Has anyone ever had luck with an acid wash? I'm not going through the trouble. I have 3 Live Oaks and I think the BA originated from their leaves.
    22,000 Gunite, Cart Filter, Aquarite SWG

  6. Back To Top    #6

    Re: Is this algae?

    I tried to scrape off some of the spots last night, but they are so small that I couldn't collect a sample to see if it smudged. They did scrape off though.

    Frank, I too have large oak trees, maybe that is where mine came from as well. I'm planning on knocking the heads off with a pumice stone, scrubbing with a chlorine tab, then treating again. Ready for these spots to be gone so I can enjoy using the pool and not having to worry about or plan my next move against this black algae!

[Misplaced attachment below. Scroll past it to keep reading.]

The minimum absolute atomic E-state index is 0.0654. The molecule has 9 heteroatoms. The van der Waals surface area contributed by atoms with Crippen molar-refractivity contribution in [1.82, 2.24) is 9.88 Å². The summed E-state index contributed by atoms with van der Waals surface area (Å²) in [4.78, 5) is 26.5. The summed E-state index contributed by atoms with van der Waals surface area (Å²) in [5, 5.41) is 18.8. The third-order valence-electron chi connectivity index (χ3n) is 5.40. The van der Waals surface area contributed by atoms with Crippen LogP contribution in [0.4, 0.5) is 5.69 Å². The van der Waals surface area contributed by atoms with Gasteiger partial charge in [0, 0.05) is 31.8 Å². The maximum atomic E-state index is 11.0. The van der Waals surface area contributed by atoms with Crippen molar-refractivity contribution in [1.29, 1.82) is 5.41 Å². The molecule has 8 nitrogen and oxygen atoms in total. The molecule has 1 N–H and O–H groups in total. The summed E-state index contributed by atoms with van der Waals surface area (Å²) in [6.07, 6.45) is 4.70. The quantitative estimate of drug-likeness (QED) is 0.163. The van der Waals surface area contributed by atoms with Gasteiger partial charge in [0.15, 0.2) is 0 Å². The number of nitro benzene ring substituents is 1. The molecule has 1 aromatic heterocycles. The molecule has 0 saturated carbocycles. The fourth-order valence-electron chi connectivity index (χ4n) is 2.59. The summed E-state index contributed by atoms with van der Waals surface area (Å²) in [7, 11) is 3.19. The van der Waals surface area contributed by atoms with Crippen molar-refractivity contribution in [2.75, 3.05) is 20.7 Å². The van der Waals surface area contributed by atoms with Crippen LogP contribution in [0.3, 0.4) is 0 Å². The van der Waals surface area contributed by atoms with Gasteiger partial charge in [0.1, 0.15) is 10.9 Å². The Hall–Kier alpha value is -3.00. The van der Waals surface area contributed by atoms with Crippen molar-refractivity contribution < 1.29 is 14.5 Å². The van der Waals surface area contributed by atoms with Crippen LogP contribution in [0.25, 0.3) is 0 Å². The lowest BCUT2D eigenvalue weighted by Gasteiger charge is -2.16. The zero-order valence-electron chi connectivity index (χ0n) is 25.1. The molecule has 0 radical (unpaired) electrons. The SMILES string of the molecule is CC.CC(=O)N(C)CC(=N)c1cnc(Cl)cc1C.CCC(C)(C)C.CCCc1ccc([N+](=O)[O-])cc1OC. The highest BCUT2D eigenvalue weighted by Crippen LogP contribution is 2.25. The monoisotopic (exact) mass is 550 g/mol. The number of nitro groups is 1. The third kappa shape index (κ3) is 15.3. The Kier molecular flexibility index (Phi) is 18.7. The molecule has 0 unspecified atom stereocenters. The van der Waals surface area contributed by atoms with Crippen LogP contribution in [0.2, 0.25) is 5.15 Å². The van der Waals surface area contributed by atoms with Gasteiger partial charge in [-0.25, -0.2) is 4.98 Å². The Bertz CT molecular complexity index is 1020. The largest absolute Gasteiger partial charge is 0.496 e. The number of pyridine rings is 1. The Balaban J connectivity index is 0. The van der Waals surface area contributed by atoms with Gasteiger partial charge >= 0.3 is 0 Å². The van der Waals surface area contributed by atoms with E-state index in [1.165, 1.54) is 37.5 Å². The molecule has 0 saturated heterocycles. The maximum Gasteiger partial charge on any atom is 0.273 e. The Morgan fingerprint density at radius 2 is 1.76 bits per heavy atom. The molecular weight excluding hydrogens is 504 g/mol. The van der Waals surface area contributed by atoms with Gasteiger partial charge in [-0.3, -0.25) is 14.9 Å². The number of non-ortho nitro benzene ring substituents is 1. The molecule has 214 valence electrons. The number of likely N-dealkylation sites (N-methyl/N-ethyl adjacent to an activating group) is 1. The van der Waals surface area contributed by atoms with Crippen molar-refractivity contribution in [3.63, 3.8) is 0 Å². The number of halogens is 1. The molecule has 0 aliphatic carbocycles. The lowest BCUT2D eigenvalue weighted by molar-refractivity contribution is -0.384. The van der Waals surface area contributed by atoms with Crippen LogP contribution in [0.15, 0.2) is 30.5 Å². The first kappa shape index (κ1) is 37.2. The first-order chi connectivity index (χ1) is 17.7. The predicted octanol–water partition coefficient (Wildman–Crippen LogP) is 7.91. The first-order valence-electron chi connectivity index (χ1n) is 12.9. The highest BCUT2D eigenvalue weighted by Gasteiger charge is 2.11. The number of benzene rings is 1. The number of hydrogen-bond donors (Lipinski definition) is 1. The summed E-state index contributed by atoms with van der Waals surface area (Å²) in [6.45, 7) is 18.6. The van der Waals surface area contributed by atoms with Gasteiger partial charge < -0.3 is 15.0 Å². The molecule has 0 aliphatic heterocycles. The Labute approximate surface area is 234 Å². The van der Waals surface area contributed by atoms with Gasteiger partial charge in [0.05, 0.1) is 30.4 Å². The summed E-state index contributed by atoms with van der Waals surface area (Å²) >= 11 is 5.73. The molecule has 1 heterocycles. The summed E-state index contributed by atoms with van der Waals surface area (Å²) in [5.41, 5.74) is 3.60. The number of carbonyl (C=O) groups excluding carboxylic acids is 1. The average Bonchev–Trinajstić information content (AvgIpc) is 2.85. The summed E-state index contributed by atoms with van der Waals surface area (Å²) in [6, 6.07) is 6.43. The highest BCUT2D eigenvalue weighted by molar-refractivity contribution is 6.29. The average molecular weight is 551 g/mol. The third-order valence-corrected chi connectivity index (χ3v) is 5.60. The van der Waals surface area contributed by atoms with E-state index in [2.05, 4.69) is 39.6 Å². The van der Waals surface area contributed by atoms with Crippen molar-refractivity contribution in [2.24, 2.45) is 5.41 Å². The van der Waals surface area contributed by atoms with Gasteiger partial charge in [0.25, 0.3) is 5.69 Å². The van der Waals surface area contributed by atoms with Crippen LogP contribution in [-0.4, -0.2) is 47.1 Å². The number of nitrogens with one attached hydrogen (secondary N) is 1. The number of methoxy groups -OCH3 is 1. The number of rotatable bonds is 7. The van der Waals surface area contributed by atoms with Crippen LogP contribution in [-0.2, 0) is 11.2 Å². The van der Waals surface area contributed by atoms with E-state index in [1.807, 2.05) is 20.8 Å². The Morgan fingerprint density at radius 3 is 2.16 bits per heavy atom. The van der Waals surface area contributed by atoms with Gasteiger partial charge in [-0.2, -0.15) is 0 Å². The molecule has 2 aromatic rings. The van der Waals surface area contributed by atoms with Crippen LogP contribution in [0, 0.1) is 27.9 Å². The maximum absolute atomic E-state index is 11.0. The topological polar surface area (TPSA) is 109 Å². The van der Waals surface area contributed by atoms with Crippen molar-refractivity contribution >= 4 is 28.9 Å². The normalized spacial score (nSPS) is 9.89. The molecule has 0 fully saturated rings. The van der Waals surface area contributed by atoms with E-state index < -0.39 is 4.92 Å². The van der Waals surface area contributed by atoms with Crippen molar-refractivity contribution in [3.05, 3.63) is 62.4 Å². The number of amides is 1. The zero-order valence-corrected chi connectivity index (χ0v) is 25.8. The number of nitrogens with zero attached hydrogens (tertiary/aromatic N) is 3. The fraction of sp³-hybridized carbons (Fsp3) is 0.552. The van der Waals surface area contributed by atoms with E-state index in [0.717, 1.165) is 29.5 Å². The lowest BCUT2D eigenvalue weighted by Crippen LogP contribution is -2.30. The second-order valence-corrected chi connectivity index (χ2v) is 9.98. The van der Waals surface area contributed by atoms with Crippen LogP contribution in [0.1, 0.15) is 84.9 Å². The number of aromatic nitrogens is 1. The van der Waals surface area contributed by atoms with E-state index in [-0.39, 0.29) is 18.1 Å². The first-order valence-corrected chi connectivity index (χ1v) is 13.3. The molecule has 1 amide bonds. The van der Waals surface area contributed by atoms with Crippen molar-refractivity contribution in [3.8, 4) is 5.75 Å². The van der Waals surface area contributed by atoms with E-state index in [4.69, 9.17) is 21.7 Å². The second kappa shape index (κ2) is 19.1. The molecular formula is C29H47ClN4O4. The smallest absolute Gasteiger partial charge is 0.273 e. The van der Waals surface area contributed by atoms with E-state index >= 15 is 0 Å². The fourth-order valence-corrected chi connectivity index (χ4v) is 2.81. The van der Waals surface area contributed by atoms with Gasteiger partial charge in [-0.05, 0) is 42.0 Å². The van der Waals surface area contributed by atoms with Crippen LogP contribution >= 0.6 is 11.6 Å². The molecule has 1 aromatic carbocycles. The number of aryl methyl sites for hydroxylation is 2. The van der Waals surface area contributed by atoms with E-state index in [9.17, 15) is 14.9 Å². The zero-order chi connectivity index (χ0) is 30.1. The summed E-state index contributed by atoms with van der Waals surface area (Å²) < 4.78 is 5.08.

BTW, like your pool, mine requires large doses of acid. My neighbor and I had our pools put in, and filled, at the same time and are the same size. His is chlorine, mine is salt water, and mine has always required WAY more acid than his. Don't know if is due to one being salt and the other chlorinated, or what, but I do go thru the acid.

  7. Back To Top    #7

    Re: Is this algae?

    My pool had a large acid demand when it was new, from the plaster curing I was told. The SWG came about 2 years later and yes, it is supposed to constantly raise Ph. There are folks here who know the chemistry, I'm not one of them!
    22,000 Gunite, Cart Filter, Aquarite SWG

  8. Back To Top    #8

    Join Date
    Apr 2012
    Lake Charles, Louisiana

    Re: Is this algae?